Seriously, everything that Cop Rock and Viva Laughlin should have aspired to be. Not to mention Jay and the Americanos.

As for the good reverend, my guess is that after even Disney passed on the Hymietown pilot, Jessie was just making the rounds trying to find a nice Jewish writer who could give him something better to rhyme with strike.

What do we want?
.Residuals.
When do we want ‘em?
Now!
Huh?
O.K., timeframe negotiable.

tb said...

Yeah, some writers are lucky to make 20,000 a year. In fact me and Ken talked about that as he dragged a steamer trunk full of cash out to his Prius after his recent sitcom seminar. zing!

Anonymous said...

Hey, if you can't make more than 20K a year as a writer, here's a thought - get a different job!. If you're smart enough to write, then you're smart enough to do another job. And if you don't want to do another job, then you deserve the pay that the market sets. Frankly, I hope all of you writers stay on strike forever - maybe people will get exercise, read books, etc. instead of watching TV. You writers need to stop be so self-righteous - when you're working, you're contributing to the decline of our culture. So please stop working!

Anonymous said...

Wow, who knew the Amish were so cranky?

Buttermilk Sky said...

No Oscars? Why, did you run into Bruce Vilanch on the line?

VP81955 said...

HouseFrau said...

Lannygrant,

Whatever money Democratic candidates get from writers and showrunners is dwarfed by the amount they get from studio executives. (A quick Google search reveals that Peter Chernin at Fox, for example, has given thousands to both Hilary Clinton and Barack Obama.)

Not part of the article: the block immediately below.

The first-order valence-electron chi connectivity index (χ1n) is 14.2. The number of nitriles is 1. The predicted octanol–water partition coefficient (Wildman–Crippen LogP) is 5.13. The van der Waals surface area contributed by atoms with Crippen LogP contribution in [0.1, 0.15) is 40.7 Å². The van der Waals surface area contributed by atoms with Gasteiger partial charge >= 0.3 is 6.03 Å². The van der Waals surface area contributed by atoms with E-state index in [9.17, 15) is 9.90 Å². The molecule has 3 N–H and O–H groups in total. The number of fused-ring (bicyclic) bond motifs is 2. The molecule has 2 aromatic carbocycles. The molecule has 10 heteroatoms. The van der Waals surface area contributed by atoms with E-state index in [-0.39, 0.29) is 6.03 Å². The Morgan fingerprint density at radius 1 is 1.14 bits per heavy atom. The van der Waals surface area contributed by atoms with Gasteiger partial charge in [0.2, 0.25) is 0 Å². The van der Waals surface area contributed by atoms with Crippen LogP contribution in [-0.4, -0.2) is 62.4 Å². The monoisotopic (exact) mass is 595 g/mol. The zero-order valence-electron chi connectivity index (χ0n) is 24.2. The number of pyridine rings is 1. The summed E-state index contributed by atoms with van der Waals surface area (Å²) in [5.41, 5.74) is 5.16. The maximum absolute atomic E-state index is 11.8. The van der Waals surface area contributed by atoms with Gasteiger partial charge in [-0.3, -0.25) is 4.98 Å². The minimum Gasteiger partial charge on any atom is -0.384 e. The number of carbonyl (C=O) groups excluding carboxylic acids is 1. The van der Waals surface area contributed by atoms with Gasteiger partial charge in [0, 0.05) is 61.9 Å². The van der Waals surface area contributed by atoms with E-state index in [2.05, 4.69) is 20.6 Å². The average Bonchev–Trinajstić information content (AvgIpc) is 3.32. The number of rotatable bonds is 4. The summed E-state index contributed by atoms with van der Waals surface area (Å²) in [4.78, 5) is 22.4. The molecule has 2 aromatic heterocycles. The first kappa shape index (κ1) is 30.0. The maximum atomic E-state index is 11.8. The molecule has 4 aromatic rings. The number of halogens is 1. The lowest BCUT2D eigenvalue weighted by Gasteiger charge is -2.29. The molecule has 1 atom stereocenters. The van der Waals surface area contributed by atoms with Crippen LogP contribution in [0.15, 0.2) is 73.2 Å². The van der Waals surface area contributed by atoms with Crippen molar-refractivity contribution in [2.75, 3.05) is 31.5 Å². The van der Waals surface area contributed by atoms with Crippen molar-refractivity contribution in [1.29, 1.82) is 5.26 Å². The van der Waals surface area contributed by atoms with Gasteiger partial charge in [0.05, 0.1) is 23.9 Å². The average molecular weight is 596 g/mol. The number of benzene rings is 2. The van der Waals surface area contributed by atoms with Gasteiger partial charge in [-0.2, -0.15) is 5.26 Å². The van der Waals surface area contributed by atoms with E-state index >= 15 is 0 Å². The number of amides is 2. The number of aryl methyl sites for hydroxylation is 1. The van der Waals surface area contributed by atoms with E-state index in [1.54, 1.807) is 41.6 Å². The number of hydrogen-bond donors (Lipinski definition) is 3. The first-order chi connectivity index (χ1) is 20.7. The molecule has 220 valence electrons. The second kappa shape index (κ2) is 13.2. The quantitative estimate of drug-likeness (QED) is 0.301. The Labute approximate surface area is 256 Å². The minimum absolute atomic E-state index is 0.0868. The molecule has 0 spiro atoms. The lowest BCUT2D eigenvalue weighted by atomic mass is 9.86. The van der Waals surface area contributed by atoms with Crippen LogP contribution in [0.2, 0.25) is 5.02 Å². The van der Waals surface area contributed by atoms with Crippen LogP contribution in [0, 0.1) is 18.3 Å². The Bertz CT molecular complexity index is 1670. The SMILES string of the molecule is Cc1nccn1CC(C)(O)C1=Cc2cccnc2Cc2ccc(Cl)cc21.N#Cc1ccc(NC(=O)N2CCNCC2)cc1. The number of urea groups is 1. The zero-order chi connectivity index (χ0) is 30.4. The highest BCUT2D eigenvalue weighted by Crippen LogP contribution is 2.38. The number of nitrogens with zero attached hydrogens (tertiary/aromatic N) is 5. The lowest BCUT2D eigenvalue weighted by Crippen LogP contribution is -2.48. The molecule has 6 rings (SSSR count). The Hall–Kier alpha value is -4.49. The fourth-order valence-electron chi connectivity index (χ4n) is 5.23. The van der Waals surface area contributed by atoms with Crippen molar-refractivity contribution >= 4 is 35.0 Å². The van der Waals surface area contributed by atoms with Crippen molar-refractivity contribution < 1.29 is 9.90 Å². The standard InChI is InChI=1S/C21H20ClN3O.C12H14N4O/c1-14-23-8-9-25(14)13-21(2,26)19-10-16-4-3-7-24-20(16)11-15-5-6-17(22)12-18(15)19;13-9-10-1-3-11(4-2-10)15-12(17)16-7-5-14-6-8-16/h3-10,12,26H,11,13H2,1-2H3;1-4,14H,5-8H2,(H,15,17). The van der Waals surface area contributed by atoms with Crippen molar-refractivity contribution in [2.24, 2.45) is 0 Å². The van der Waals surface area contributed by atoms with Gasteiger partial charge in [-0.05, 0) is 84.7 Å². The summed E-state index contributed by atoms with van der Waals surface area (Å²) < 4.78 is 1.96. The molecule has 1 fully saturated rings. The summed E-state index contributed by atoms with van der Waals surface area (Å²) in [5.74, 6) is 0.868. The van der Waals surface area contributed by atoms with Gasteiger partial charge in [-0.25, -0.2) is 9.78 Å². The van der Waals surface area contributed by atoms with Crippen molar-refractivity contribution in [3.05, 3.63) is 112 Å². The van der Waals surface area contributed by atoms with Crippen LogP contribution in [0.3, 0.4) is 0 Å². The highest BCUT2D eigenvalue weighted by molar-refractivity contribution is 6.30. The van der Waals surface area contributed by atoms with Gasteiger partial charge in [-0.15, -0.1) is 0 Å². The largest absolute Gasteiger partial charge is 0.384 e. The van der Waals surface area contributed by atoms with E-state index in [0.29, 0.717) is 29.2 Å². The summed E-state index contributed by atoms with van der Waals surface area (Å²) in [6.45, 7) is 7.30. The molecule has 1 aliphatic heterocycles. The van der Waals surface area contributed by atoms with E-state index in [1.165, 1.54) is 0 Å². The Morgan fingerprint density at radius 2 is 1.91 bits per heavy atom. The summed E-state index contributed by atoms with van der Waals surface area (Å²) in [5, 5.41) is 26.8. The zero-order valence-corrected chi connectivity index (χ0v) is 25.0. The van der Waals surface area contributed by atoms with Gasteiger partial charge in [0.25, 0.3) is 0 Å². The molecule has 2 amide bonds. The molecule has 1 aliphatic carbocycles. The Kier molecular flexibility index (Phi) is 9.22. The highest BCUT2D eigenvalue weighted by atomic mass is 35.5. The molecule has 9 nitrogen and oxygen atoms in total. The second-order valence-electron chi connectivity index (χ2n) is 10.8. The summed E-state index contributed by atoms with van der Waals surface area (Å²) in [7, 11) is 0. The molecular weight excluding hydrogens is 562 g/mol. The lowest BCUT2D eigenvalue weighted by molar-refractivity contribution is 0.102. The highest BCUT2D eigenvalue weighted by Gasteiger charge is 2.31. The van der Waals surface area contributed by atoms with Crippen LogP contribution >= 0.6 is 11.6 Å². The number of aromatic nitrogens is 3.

Which reminds me...just how many executives have given money to John Edwards? I can't think of any (his progressive labor policies probably make studio execs blanch) -- just one more reason I like him. (Also, Hillary spent her college years at Wellesley and Yale, Barack at Columbia and Harvard. I don't think many studio bigwigs went to N.C. State and North Carolina, as Edwards did for undergrad and law studies, respectively.)

Dwacon® said...

Where was Al Sharpton?

lannygrant said...

Yes, studio execs dwarf the average showrunner and writer in campaign contributions. My point was Hillary, Obama and Edwards are turning out for the writers because Democrats love David vs. Goliath scenarios when David is a Working Man and Goliath is a Big, Evil Coporation. More importantly, though, the Democrat candidates are turning out because showrunners and writers are mostly Democrats. I doubt you'd see this same show of support from them if showrunners and writers ran more GOP.